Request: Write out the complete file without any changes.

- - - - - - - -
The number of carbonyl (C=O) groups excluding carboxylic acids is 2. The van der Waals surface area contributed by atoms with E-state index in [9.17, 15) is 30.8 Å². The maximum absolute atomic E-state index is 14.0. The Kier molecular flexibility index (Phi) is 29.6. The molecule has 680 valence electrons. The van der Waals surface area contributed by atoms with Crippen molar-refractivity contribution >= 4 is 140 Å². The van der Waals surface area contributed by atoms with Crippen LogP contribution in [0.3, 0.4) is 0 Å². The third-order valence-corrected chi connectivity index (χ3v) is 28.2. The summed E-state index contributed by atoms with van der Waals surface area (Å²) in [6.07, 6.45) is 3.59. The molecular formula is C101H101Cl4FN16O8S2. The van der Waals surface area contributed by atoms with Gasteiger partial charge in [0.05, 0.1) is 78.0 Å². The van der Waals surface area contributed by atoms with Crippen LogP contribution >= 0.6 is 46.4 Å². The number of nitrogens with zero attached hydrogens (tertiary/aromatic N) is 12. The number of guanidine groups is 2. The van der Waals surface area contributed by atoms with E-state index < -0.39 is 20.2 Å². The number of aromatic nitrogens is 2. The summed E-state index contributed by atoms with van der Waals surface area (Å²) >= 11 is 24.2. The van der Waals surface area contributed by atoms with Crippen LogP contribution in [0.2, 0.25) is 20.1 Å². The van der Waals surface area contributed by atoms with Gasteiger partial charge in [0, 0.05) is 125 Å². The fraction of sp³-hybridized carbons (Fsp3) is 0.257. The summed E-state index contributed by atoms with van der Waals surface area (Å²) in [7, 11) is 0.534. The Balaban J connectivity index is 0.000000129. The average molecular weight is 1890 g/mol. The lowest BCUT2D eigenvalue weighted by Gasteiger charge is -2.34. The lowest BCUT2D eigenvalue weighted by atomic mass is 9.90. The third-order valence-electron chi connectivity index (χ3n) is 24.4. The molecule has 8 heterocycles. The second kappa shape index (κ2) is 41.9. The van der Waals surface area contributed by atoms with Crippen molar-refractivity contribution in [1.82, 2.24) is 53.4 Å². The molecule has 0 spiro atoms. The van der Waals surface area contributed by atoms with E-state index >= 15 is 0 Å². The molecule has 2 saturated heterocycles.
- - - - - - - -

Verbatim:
The number of carbonyl (C=O) groups excluding carboxylic acids is 2. The van der Waals surface area contributed by atoms with E-state index in [9.17, 15) is 30.8 Å². The maximum absolute atomic E-state index is 14.0. The Kier molecular flexibility index (Phi) is 29.6. The molecule has 680 valence electrons. The van der Waals surface area contributed by atoms with Crippen molar-refractivity contribution >= 4 is 140 Å². The van der Waals surface area contributed by atoms with Crippen LogP contribution in [0.3, 0.4) is 0 Å². The third-order valence-corrected chi connectivity index (χ3v) is 28.2. The summed E-state index contributed by atoms with van der Waals surface area (Å²) in [6.07, 6.45) is 3.59. The molecular formula is C101H101Cl4FN16O8S2. The van der Waals surface area contributed by atoms with Gasteiger partial charge in [0.05, 0.1) is 78.0 Å². The van der Waals surface area contributed by atoms with Crippen LogP contribution >= 0.6 is 46.4 Å². The number of nitrogens with zero attached hydrogens (tertiary/aromatic N) is 12. The number of guanidine groups is 2. The van der Waals surface area contributed by atoms with E-state index < -0.39 is 20.2 Å². The number of aromatic nitrogens is 2. The summed E-state index contributed by atoms with van der Waals surface area (Å²) >= 11 is 24.2. The van der Waals surface area contributed by atoms with Crippen LogP contribution in [0.2, 0.25) is 20.1 Å². The van der Waals surface area contributed by atoms with Gasteiger partial charge in [0, 0.05) is 125 Å². The fraction of sp³-hybridized carbons (Fsp3) is 0.257. The summed E-state index contributed by atoms with van der Waals surface area (Å²) in [7, 11) is 0.534. The Balaban J connectivity index is 0.000000129. The average molecular weight is 1890 g/mol. The lowest BCUT2D eigenvalue weighted by Gasteiger charge is -2.34. The lowest BCUT2D eigenvalue weighted by atomic mass is 9.90. The third-order valence-electron chi connectivity index (χ3n) is 24.4. The molecule has 8 heterocycles. The second kappa shape index (κ2) is 41.9. The van der Waals surface area contributed by atoms with Crippen molar-refractivity contribution in [1.82, 2.24) is 53.4 Å². The molecule has 0 spiro atoms. The van der Waals surface area contributed by atoms with E-state index >= 15 is 0 Å². The molecule has 2 saturated heterocycles.